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Daimler and Bosch get green light for 'world's first' automated valet parking system

Key Points
  • The service will be used at the parking garage of the Mercedes-Benz Museum in Stuttgart, Germany. 
  • Bosch has provided the infrastructure for the system, with the technology in the vehicles coming from Daimler. 
Copyright, Daimler

Daimler and Bosch have been granted approval to roll out an automated parking system in Stuttgart, Germany.

In an announcement Tuesday, German auto giant Daimler said that the automated valet service would be introduced at the parking garage of the Mercedes-Benz Museum. It will be accessed using a smartphone app and will not need a safety driver.

Daimler said that the system was the "world's first fully automated driverless SAE Level 4 parking function to be officially approved for everyday use."

Five "levels" of driving automation have been defined by SAE International, a global association of over 128,000 engineers and technical experts. At Level 4, a vehicle can drive itself under limited conditions and "will not operate unless all required conditions are met." At Level 5, a vehicle's automated driving features can drive it under all conditions.

Michael Hafner, who is head of drive technologies and automated driving at Daimler, said in a statement Tuesday that gaining approval from authorities in Baden-Wurttemberg set "a precedent for obtaining approval in the future for the parking service in parking garages around the world."

Hafner went on to add that the project paved the way "for automated valet parking to go into mass production in the future."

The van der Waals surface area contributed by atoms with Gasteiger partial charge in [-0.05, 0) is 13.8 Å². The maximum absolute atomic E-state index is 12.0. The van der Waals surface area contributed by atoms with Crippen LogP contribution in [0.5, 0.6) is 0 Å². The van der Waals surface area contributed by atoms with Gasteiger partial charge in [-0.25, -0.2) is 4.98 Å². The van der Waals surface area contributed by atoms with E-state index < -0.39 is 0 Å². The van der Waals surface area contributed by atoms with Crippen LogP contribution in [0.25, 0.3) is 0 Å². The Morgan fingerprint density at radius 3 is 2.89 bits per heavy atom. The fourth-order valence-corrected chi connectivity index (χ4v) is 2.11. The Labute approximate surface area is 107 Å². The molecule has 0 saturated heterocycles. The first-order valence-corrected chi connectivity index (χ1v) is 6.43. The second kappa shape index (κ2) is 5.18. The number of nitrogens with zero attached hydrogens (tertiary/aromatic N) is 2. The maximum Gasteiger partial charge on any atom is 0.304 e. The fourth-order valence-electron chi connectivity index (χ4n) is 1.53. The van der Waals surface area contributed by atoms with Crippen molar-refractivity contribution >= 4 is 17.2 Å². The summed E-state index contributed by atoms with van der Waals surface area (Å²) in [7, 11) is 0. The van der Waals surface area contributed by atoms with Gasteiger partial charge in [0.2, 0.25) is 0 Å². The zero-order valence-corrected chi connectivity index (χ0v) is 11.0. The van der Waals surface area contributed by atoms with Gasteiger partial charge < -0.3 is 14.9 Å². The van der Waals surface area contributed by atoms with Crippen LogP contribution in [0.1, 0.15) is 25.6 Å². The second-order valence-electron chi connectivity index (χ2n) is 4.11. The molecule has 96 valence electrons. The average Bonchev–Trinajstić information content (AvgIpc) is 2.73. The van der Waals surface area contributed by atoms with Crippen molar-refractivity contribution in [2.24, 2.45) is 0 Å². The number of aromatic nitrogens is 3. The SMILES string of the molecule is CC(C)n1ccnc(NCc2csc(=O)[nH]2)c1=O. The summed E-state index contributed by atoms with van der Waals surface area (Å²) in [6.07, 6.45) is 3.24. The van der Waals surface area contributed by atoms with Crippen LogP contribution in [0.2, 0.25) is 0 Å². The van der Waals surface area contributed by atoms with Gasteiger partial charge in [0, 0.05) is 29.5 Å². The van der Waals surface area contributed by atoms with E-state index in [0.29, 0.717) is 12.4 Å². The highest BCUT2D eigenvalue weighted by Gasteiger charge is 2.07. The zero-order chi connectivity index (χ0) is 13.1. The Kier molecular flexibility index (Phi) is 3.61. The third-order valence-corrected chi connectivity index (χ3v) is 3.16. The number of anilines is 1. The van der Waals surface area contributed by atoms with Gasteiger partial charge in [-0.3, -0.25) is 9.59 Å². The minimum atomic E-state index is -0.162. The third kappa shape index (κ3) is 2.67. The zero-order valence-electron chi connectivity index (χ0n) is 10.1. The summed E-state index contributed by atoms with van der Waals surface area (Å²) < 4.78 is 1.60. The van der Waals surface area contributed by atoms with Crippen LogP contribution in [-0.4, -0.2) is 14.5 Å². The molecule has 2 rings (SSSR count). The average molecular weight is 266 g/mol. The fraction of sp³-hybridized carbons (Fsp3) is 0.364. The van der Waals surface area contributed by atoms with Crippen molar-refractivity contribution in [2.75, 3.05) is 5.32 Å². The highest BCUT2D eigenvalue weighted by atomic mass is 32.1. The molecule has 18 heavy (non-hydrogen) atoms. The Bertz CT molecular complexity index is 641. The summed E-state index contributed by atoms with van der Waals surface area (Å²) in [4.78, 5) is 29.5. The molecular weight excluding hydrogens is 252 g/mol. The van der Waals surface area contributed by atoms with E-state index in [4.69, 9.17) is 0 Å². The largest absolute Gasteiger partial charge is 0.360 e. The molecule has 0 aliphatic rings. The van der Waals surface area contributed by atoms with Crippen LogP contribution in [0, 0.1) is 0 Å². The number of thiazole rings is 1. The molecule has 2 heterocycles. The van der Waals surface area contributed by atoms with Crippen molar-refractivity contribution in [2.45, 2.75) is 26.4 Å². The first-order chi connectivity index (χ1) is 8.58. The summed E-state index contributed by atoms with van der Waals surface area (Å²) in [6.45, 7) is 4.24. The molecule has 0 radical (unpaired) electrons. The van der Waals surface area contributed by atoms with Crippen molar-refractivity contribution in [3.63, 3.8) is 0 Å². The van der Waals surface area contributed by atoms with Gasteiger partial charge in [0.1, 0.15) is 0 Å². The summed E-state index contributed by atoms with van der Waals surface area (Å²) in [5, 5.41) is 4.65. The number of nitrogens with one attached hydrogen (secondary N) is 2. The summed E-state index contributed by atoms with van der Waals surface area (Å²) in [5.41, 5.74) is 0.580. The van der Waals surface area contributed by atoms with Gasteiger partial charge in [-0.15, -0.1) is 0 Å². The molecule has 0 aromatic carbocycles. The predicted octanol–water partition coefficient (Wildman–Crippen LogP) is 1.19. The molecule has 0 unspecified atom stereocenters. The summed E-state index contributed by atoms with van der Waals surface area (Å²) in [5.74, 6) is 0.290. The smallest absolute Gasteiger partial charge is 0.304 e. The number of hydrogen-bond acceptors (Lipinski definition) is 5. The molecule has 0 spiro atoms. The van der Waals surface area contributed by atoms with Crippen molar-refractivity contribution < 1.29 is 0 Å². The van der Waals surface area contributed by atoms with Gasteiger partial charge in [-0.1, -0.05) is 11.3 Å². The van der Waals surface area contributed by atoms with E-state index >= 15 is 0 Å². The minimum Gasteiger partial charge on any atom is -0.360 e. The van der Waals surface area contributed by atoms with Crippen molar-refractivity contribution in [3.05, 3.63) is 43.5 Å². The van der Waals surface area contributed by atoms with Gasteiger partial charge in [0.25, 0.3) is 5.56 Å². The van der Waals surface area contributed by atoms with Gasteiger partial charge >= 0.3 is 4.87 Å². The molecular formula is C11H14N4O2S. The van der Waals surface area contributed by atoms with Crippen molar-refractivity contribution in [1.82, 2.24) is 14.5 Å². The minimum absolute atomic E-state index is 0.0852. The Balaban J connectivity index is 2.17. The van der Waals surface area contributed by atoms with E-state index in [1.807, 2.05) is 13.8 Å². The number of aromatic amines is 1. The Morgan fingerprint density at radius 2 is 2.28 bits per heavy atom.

The infrastructure for the system in Stuttgart has been supplied by Bosch, with Daimler providing the technology in the vehicles, which display turquoise lighting to indicate they are in driverless mode.

When the driver of a vehicle with the appropriate technology reaches the car park, they get out and use their smartphone to send their car to a space. The vehicle then drives to that space and parks up.

Sensors from Bosch assess the "driving corridor" of the garage and its surroundings, sending the vehicle all the information it needs. The vehicle processes this data to plot its maneuvers and route, driving up and down ramps to move through the garage if required. If an obstacle is detected, the vehicle will stop.

Around the world, major businesses are working to develop autonomous driving systems. It was only last week that another car giant, Groupe PSA, announced it was conducting tests in the Spanish city of Vigo to "advance the development of autonomous driving".

The collaboration with the Automotive Technology Centre of Galicia will focus on a number of areas, including the protection of vulnerable users; automated valet parking; autonomous driving in urban areas; and "optimal speed regulation" when vehicles approach traffic lights.